In additional to learning the coping skills needed maintain my illness…….

I also dealt with many of the issues that had plagued my past.  As much as I denied dealing with these issues, dealing with them really helped me.  I began seeing things more clearly, developed a greater relationship with myself, and increased my self-awareness and self-love. 

I do believe that had I not received my diagnosis, I would not have had the chance to really take the time to focus on my mental health and my past issues.  I truly believe that my mental illness has made me a better person, and I am so grateful for it. 

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The Power in Affirming

The Power in Affirming

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Mental health recovery all begins with a decision.  A decision to begin taking care of your mental health and peace of mind.  It can however take a long while to get to the decision to want to start on this journey.  This is by no means an easy task and you are not “healed” overnight.  This is a process that takes time and will require work and maintenance as time goes on.

When I decided to take my mental health seriously, I really did not know what I was in for.  I knew that I was tired of being a mess, I knew that I was tired of the up and down mood swings and feeling like I was out of control all the time.  I knew that I needed to be in control of myself, my body and that was the first step for me.  Knowing that I wanted something different.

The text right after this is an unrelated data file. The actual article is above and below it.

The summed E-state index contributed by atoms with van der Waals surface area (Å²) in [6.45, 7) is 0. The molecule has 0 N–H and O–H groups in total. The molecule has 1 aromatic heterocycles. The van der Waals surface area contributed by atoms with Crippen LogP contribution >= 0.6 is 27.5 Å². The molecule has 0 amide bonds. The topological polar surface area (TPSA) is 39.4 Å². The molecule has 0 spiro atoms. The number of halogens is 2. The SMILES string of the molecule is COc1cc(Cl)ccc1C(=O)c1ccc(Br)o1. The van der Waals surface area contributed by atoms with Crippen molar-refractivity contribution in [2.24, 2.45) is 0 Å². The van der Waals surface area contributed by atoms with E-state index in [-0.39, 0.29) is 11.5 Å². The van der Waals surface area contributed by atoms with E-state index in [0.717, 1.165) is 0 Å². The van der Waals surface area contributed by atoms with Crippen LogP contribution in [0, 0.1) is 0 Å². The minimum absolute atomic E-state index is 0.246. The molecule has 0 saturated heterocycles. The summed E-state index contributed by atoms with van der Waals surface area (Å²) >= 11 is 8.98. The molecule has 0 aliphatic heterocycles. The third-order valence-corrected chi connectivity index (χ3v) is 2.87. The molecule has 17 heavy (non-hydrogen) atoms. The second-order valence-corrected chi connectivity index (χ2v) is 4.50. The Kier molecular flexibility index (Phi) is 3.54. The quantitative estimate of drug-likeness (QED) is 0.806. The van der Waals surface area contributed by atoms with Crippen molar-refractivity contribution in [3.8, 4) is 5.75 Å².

For Years, I was so used to being unstable…….

For years, I was so used to being unstable, that when I finally got into a routine in the early moths of my journey, I felt “funny”.  I had never been stable before and it made me feel strange, I felt like I was a different person.  I wasn’t a different person, it was still me, but I was experiencing a sense of calm and stability that I had never ever really know before.  That was a huge adjustment.  Eventually I began to like it.

As I became more, and more comfortable with my newfound person, and this stable frame of mind, I was able to think more clearly, and rationally and not fly off the handle in 0.2 seconds.  This was amazing, and whatever I needed to keep this feeling, I was going to make sure that I maintained. 

Once I reached a place of stability, I was then able to deal with all the negative things that I and my anxiety had told myself over the years.  Anxiety is a big ass liar.  Oh, it made me second guess my intelligence, my abilities, and it wreaked havoc on my self-image and self-esteem.  Enough was enough. 

I wanted to pull myself out of the pattern of negative thinking………

I wanted to pull myself out of the pattern of negative thinking, and that was one of the many things that I worked on with my therapists help.  What helped me, and is still helping me to this day, is my affirmations.  I speak to myself on a regular basis, but I try to use the kindest words that I can.  I even use my affirmations when I am taking about myself to other people, that’s how much I think they help.  I do have different affirmations for different situations, but my two favorites are “All will be well” which I borrowed from Aunty O, and “I am fucking awesome”, and that’s because well, I am LOL! 

These are the affirmations that I have chosen that are working for me right now, they may change and that is okay.  I think that the moral of the story here is to affirm how powerful, smart, and awesome you are.  You can be all those things despite your diagnosis. 

I created a special workbook called the Affirm and Reflect workbook. This is a free downloadable workbook that includes 5 affirmations, and 5 reflections.  This workbook is designed to get you into the habit of using affirmations and getting more in tune with yourself. To get your free copy, click on the link below.

 bit.ly/affirmreflect

I hope you enjoy!

That’s all for now !